Last week I was driving north on the 215 freeway and came to the merge of the 60, 215, and the 91 freeways, which of course is under construction (why are all the southern California under construction at the same time? Sorry, rabbit trail). Well of course, the freeway came to a sudden stop. Well, that is except for the car behind me who didn’t stop and ran into the back of my pick-up truck. I put my blinker on and began to merge right. He, on the other hand, drove into the carpool lane, around me, and zoomed out of sight.
This reminded me of a phone call I received earlier in the day from a client frantically complaining she was being “attacked” emotionally by her live-in boyfriend. He would say things like, “I’ll be on the road for the next 30 days. When I get back I’m making some changes.” She would ask what he meant and he would stop talking to her. His refusal to answer her questions to clarify would drive her into a rage and she would explode in anger and leave the house. All the while, her boyfriend was not affected by her outburst and went about his life undisturbed and with a smile on his face.
Another client has a similar problem with her mother who will call “to talk” and then mom begins to ask questions, “So, do you think your boyfriend is being a good spiritual leader?” When my client asks, ”Why do you ask that?” mom says, “Never mind. I can see it’s upsetting you” and changes the subject. Mom closes her eyes to how this causes anxiety in my client who feels judged and is left unable to resolve the question in her mind.
Another client has a sibling who will “group” text friendly comments to her so his friends can see how nice he’s being, but then will attack her in private texts. When she returns with defensive texts, his friends can see her “attacking” him, and he can go on appearing nice all the while feeling satisfaction at his being able to upset the other sibling.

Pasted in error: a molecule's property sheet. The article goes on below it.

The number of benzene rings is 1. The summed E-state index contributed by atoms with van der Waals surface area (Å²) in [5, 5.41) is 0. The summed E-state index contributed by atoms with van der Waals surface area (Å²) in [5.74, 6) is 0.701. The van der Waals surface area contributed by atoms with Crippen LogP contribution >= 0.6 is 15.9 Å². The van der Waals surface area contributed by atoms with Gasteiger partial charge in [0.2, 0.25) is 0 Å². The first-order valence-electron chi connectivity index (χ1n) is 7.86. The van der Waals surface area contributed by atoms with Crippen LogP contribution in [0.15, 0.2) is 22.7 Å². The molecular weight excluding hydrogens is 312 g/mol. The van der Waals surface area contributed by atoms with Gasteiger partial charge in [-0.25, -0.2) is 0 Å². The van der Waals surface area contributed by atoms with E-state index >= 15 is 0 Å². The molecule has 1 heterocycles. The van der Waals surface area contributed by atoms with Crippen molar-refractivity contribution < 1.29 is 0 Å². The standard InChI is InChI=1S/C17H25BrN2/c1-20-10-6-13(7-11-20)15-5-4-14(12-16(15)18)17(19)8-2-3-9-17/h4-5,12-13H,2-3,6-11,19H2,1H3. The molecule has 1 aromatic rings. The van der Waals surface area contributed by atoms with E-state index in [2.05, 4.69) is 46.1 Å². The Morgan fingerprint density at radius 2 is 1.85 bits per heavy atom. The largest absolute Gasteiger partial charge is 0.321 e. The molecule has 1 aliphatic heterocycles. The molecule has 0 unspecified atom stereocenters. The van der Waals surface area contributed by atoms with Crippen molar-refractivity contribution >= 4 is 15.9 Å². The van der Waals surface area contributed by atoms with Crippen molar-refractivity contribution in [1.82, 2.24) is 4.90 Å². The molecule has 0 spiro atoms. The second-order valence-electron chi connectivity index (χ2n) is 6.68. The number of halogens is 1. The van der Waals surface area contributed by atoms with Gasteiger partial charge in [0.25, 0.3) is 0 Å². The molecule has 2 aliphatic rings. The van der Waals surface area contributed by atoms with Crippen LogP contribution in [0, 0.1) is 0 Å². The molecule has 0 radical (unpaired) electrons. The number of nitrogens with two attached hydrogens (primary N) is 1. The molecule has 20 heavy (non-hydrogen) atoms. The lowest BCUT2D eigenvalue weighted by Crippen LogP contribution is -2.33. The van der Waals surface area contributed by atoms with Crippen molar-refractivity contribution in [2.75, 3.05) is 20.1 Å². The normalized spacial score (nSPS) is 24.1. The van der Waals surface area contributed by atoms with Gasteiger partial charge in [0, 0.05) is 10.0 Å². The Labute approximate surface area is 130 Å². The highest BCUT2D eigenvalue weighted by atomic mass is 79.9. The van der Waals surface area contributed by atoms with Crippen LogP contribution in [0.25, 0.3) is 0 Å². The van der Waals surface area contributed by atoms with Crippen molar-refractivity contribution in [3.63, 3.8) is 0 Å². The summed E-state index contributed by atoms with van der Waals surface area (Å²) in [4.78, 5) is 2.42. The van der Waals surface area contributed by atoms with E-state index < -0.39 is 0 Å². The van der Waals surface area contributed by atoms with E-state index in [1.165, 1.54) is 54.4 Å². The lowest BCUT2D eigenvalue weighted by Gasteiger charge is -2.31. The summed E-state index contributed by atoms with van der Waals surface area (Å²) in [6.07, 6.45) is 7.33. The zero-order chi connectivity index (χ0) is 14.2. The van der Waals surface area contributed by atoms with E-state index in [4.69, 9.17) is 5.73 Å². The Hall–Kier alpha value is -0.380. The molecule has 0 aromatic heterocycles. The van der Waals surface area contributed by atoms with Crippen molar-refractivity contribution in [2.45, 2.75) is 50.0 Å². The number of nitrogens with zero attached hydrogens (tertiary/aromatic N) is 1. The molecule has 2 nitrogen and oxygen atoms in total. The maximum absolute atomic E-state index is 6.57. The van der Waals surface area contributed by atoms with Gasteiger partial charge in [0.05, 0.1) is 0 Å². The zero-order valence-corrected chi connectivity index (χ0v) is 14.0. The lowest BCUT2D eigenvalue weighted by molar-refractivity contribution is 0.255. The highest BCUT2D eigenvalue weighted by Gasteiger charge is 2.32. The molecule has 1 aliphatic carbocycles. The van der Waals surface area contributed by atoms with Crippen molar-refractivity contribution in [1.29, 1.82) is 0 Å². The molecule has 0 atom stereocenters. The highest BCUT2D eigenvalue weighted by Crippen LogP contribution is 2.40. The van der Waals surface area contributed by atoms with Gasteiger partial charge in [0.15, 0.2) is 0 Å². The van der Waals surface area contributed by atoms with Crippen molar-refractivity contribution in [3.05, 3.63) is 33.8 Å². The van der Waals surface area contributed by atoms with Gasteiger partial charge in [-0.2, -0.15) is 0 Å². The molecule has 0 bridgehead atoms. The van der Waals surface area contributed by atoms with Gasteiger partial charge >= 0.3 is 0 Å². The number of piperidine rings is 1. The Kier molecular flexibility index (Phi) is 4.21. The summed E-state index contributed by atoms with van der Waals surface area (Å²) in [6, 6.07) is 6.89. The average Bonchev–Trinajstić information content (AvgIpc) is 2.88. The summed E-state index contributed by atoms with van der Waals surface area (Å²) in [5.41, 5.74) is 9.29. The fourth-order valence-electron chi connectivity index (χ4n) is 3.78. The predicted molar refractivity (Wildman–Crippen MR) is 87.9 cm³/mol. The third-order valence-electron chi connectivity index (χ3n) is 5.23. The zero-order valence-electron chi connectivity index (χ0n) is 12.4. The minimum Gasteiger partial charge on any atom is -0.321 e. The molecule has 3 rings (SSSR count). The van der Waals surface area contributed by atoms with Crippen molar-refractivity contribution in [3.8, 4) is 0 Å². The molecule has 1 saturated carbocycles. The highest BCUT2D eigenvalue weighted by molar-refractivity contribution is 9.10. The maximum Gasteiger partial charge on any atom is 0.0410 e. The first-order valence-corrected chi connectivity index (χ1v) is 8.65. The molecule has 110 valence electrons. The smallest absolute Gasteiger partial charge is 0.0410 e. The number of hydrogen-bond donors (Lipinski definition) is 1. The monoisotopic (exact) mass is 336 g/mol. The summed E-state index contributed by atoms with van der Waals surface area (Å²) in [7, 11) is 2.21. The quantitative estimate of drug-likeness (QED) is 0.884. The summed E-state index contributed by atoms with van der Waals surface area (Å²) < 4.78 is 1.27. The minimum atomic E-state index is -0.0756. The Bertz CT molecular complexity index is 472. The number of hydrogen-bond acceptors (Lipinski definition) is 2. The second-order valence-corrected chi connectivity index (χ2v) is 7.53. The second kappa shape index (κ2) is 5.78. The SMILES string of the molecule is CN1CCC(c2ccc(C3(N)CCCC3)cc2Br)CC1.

All of these are examples of an emotional Hit and Run: where one person runs by another, pushes their buttons, and then continues to run away. There is a level of cruel, even sadistical, feeling of self-satisfaction for the one doing the hit and run. There are some people who feel so much power when they can upset another with just a few words, it can resemble a “high.” When they go for too long without that feeling of power and control, they will seek the opportunity to press a button so they can get another charge of satisfaction. People can become addicted to this power-seeking behavior and when family and friends begin to leave in order to protect themselves, the cruel one will continue to seek others whom they can attack; they prey on the weak and find pleasure in hurting others. The bible warns us against people like this:
“They are like a lion hungry for prey, like a great lion crouching in cover.”
When you begin to experience this type of behavior from someone realize it up front and nip-it-in-the-bud. If they change, you’ve improved your relationship. If they don’t, recognize them for the prey seeking lion they are and avoid them at all cost. They will not change. If you find yourself in a relationship with a lion, then you need professional assistance to begin setting up boundaries to protect yourself. Sometimes, when the lion can no longer get the “fix” they need, they will go away on their own. Call Encouragers to schedule your first session today. Learn to be a lion tamer and not a lion’s dinner.